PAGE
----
Understanding the abundance and distribution of species, as well as their coexistence with neighboring groups, is central to the field of ecology. Community ecology is a subset of ecology pertaining specifically to the study of the dynamics that influence biodiversity, community structure, and patterns of abundance, species interaction, and dispersal — the coupling of habitats and communities within each network. And a metacommunity is a set of intermingling local communities linked by the dispersion of multiple potentially-interacting species. This concept is a valuable means of analyzing linkages between various ecological spatial scales. As a result, one can think of metacommunities as a community of communities, or a network of networks. Complex networks offer a common framework through which researchers can study many interacting phenomena within large, collaborative systems.
Within metacommunities, distinct subcommunities inhabit spatially separated patches of habitat. Metacommunity models, then, depict ecological systems that comprise numerous patches in which distinct populations interact, either as competitors or in a predator-prey relationship (like a food web). Migration corridors—paths followed by animals migrating between seasonal habitats—connect these patches, sustain populations via dispersion, and contribute to food webs and competitive population dynamics. In a minisymposium at the 2017 SIAM Conference on Applications of Dynamical Systems, being held in Snowbird, Utah, Anshul Choudhary (University of Oldenberg) presented a population model investigating the effects of population dispersal on supersaturation within a metacommunity.
The paradox of the plankton defies the competitive exclusion principle, as many species are able to coexist despite the low number of limited resources. This is an example of supersaturation. Image courtesy of Wikimedia Commons.
Choudhary introduced the theory of competition to better explain supersaturation. The theory states that the number of coexisting species in a habitat patch cannot exceed the number of limiting resources. Furthermore, the competitive exclusion principle—also known as Gause’s law—indicates that two species competing for exactly the same resources cannot stably coexist. However, there are exceptions. The paradox of the plankton, for example, breaks the competitive exclusion principle. “In nature, a large number of phytoplankton species coexist in lakes and oceans despite the low number of limited resources,” Choudhary said. This state of coexistence, in which the number of species is greater than the amount of available resources, is supersaturation. Through supersaturation, long-term species invasion becomes possible.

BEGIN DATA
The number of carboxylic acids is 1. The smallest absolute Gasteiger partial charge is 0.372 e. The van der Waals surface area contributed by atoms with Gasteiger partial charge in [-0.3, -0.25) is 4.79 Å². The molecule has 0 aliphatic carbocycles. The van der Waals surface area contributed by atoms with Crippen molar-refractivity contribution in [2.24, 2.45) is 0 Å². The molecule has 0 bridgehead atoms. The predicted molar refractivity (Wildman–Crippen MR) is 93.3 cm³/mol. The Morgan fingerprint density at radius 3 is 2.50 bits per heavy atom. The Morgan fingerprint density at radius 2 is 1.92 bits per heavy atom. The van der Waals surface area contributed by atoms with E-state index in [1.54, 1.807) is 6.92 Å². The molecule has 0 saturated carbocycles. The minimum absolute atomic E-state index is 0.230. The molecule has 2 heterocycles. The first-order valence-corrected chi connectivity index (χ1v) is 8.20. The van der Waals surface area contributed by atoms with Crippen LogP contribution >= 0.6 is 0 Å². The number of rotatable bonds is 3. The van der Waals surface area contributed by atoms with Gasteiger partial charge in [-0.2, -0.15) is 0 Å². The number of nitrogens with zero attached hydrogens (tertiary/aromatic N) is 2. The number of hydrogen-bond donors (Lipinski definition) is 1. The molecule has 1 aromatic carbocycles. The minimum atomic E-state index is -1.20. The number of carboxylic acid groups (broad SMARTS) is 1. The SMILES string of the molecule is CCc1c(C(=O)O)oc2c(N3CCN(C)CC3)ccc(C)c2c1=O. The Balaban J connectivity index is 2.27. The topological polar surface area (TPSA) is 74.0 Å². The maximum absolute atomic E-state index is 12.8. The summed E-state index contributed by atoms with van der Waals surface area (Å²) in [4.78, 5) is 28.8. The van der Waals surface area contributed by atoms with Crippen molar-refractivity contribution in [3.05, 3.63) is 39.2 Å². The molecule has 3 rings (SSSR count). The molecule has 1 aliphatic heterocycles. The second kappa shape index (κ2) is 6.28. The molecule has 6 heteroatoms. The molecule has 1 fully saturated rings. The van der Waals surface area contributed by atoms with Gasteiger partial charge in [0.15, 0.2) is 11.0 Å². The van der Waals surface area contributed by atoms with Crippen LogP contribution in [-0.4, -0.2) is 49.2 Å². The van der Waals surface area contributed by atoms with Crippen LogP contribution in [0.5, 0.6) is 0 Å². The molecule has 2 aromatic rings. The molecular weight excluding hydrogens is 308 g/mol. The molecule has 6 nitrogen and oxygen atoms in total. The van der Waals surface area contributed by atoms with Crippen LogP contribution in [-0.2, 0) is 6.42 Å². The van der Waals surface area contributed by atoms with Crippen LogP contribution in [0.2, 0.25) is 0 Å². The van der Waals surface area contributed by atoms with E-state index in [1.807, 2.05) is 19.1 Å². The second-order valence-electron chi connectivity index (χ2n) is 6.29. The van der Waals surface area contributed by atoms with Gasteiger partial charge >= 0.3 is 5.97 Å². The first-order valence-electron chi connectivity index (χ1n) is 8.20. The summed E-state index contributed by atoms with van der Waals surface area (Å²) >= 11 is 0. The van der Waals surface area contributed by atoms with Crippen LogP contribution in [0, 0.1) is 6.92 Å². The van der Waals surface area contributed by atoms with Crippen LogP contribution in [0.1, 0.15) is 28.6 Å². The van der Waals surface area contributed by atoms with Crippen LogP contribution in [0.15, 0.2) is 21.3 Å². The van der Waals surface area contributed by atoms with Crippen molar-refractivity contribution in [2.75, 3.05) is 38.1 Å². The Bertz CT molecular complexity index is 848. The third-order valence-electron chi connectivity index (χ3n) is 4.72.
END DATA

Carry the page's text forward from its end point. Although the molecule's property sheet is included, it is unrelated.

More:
In most ecological models, a single limiting resource determines the competition among species. In reality, however, nearly all species require more than a single resource to survive. Choudhary thus introduced the multiple limitation hypothesis, which states that several resources simultaneously limit populations. “Usually more than one resources is limiting the growth of an organism,” Choudhary said. This phenomenon is called co-limitation.
Choudhary presented a model that investigated to what extent population dispersal can sustain supersaturation within a metacommunity, despite the fact that not all habitat patches offer resource conditions in which more species than limiting resources can survive. “The coexistence of more species than resources is occurring through a transcritical bifurcation,” Choudhary said, which represents an extension of classical competition theory. His model searches for the optimal dispersal structure that allows for the persistence of supersaturation in metacommunities under the aforementioned conditions. “How does dispersal topology influence supersaturation at the metacommunity level?” Choudhary asked.
To investigate the impact of dispersal rate variation, Choudhary employed a three-patch metapopulation model of dispersal-induced supersaturation. Patch one and two represent supersaturation, while patch three represents a lack thereof. All three patches are oscillating, and eventually align for synchronization. After evolving the system, one can observe the fraction of habitat patches in a supersaturated state.
Ultimately, Choudhary proves that two critical ingredients are necessary to obtain supersaturation in a metacommunity: spatial heterogeneity and phase differences between each species. Non-equilibrium dynamics are key as well. In the future, he hopes to test his model with scale-free topologies, and quantify the phase order parameter to capture spatial heterogeneity. The breakdown of certain links in dispersal topology could result in the collapse of global supersaturation.
||Lina Sorg is the associate editor of SIAM News.